It was fifteen years ago today, March 7th, when my phone rang at 5:30 in the morning. It was my Mom telling me my dad had collapsed on their bedroom floor. I’ll never forget her voice. “Carrie, I think he’s already gone.” It was a surreal moment. Suddenly, the world stopped. As I tried to get dressed, I collapsed on the closet floor, sobbing into my husband’s arms. I had just talked to my Dad the night before. He was feeling better. He sounded better. He was better. He had called to discuss the Diamondbacks game. It was such a normal conversation for my dad and me to have. Nothing out of the ordinary. Just a simple conversation between a father and a daughter who shared the same love of sports. There wasn’t a long, tearful goodbye. It was just a typical Thursday night. It was the last phone call I would ever receive from my dad.
Now that it’s been fifteen years, I reflect back on those days with mixed emotions. Of course, I would give anything to talk to him again. To tell him how much I love him and what a wonderful father he was. Perhaps something a little more sentimental other than the spring roster and the batting lineup. Then, I think about him. I think that’s exactly what he would want our last conversation to be about. He would not want me to mourn his passing. He would not want me to feel sorry for myself, my husband, or my kids. He would want us to celebrate! He is in Heaven and has front row seats to every big and little event happening in our life.
It’s not always easy to remind myself of this. Sometimes, I feel robbed. My dad never got to watch my kids graduate from high school, attend spelling bees, basketball or football games. He didn’t get to see his oldest granddaughter graduate with her bachelor’s degree, followed by her master’s degree two years later. He didn’t get to see his grandson play college football, and earn a degree in mechanical engineering. He has missed so much and so have my kids.
When these feelings of sadness creep into my mind, I immediately try to replace them with more positive, happy thoughts. Some of my fondest childhood memories involve my dad. My memories are simple. I remember flying a kite with him after his basketball season had ended. I remember going with him to his classroom on a Sunday afternoon. While he graded papers, I pretended to play school and wrote all over the chalkboard. I remember going camping and fishing with him when I was in high school. It was just the two of us. I can recall sitting around the campfire and looking up at the sky. Neither one of us had ever seen so many stars. I can remember lying on the couch with him watching the Dodgers’ game and learning all about baseball. I can recall hours spent in the swimming pool playing Marco Polo with him. We ran errands together. Just simple, routine moments which make up some of my most precious and vivid childhood memories.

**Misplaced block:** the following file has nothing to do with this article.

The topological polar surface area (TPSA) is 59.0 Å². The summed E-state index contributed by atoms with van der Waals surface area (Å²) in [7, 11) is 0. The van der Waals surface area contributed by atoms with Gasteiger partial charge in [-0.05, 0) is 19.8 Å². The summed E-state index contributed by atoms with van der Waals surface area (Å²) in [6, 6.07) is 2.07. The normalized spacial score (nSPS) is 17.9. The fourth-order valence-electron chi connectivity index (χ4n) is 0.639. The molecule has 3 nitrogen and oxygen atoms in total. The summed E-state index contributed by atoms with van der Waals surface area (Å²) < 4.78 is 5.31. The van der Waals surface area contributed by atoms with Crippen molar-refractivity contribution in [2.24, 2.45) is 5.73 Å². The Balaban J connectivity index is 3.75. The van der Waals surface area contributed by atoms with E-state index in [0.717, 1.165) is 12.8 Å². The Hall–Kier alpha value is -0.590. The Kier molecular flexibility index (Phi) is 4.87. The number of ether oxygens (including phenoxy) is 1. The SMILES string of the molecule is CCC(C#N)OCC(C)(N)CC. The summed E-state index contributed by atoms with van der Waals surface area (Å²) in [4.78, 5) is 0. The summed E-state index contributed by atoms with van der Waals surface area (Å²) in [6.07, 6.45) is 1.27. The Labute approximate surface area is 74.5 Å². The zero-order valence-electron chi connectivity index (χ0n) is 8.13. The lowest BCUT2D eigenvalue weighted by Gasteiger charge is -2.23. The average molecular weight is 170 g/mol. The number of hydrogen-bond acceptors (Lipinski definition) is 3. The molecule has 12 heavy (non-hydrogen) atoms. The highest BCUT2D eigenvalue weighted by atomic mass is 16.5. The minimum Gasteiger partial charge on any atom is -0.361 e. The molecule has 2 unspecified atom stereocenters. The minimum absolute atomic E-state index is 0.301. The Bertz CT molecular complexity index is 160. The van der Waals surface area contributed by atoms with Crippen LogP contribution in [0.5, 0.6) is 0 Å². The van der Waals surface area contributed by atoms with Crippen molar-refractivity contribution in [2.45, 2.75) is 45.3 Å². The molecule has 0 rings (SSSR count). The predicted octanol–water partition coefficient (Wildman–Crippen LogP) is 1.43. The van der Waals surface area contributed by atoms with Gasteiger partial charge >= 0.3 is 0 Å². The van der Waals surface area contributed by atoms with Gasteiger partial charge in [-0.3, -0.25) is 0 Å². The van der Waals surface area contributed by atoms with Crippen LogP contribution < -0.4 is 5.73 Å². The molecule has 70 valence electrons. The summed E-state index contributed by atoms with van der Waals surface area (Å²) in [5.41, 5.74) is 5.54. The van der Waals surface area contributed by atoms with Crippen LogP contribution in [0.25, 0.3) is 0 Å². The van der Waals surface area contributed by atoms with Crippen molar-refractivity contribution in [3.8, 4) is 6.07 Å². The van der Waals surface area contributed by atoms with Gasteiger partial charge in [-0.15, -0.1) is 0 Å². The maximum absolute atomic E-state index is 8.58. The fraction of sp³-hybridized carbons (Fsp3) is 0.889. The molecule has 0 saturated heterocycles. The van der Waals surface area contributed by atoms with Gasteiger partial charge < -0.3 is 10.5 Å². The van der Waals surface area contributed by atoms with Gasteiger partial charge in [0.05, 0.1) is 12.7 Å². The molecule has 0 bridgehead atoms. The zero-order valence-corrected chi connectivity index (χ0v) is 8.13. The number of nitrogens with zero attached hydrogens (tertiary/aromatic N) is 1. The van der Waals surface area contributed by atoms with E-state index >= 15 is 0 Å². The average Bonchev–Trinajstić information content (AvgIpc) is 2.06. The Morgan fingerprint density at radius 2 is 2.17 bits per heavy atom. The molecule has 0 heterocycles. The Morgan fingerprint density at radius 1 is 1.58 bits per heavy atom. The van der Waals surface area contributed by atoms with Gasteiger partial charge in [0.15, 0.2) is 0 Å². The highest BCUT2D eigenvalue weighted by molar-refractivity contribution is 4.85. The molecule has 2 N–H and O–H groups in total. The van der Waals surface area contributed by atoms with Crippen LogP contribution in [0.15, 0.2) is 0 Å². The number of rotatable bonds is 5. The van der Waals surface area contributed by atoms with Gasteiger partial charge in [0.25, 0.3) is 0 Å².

Of course, I have milestone memories as well. I remember when my soon to be husband and I woke my dad up to announce we were engaged after just three months of dating! He greeted us with a smirk and his infamous raised eyebrow. I can remember walking down the aisle on his arm and our father/daughter dance at the reception. I now know he, along with my mother and sister, were camped out in the hallway ALL day awaiting the arrival of their first granddaughter. I remember when he bought season tickets to the Diamondbacks and was thrilled to take me or my kids with him. I was blessed to attend the 7th World Series Game with him in 2001. What a game, what a memory!
My dad was many things. He was a teacher, a coach, a husband, father, grandfather and friend. He was a history buff and a sports enthusiast. He was a Christian, a confidant, and a leader in our home. He was present! He was my dad, my friend, and my hero!
I miss you, Dad!